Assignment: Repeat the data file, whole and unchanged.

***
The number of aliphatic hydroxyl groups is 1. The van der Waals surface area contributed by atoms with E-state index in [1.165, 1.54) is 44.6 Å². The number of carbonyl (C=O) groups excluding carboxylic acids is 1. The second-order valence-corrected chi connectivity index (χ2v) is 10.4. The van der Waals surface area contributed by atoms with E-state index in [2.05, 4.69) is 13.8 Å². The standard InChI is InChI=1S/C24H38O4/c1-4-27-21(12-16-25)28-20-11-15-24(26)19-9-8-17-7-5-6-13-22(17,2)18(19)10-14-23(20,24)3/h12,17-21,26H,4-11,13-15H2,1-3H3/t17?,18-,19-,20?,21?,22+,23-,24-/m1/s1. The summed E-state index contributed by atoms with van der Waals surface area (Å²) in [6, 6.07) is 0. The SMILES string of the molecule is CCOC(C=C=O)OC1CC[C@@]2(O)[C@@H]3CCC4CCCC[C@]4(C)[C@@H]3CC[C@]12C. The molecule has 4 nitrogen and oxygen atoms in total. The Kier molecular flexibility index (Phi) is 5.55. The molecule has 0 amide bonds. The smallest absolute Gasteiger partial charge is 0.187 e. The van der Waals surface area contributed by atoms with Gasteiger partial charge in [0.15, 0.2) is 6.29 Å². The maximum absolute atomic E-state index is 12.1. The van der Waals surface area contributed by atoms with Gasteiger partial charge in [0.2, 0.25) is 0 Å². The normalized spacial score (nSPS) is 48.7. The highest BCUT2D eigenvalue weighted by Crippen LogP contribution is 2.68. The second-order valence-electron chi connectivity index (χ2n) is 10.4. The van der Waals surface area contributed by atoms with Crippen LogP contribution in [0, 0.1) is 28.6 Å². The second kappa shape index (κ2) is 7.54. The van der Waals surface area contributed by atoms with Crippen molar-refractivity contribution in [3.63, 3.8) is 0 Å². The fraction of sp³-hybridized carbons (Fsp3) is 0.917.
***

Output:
The number of aliphatic hydroxyl groups is 1. The van der Waals surface area contributed by atoms with E-state index in [1.165, 1.54) is 44.6 Å². The number of carbonyl (C=O) groups excluding carboxylic acids is 1. The second-order valence-corrected chi connectivity index (χ2v) is 10.4. The van der Waals surface area contributed by atoms with E-state index in [2.05, 4.69) is 13.8 Å². The standard InChI is InChI=1S/C24H38O4/c1-4-27-21(12-16-25)28-20-11-15-24(26)19-9-8-17-7-5-6-13-22(17,2)18(19)10-14-23(20,24)3/h12,17-21,26H,4-11,13-15H2,1-3H3/t17?,18-,19-,20?,21?,22+,23-,24-/m1/s1. The summed E-state index contributed by atoms with van der Waals surface area (Å²) in [6, 6.07) is 0. The SMILES string of the molecule is CCOC(C=C=O)OC1CC[C@@]2(O)[C@@H]3CCC4CCCC[C@]4(C)[C@@H]3CC[C@]12C. The molecule has 4 nitrogen and oxygen atoms in total. The Kier molecular flexibility index (Phi) is 5.55. The molecule has 0 amide bonds. The smallest absolute Gasteiger partial charge is 0.187 e. The van der Waals surface area contributed by atoms with Gasteiger partial charge in [0.15, 0.2) is 6.29 Å². The maximum absolute atomic E-state index is 12.1. The van der Waals surface area contributed by atoms with Gasteiger partial charge in [0.2, 0.25) is 0 Å². The normalized spacial score (nSPS) is 48.7. The highest BCUT2D eigenvalue weighted by Crippen LogP contribution is 2.68. The second-order valence-electron chi connectivity index (χ2n) is 10.4. The van der Waals surface area contributed by atoms with Crippen LogP contribution in [0, 0.1) is 28.6 Å². The second kappa shape index (κ2) is 7.54. The van der Waals surface area contributed by atoms with Crippen molar-refractivity contribution in [3.63, 3.8) is 0 Å². The fraction of sp³-hybridized carbons (Fsp3) is 0.917.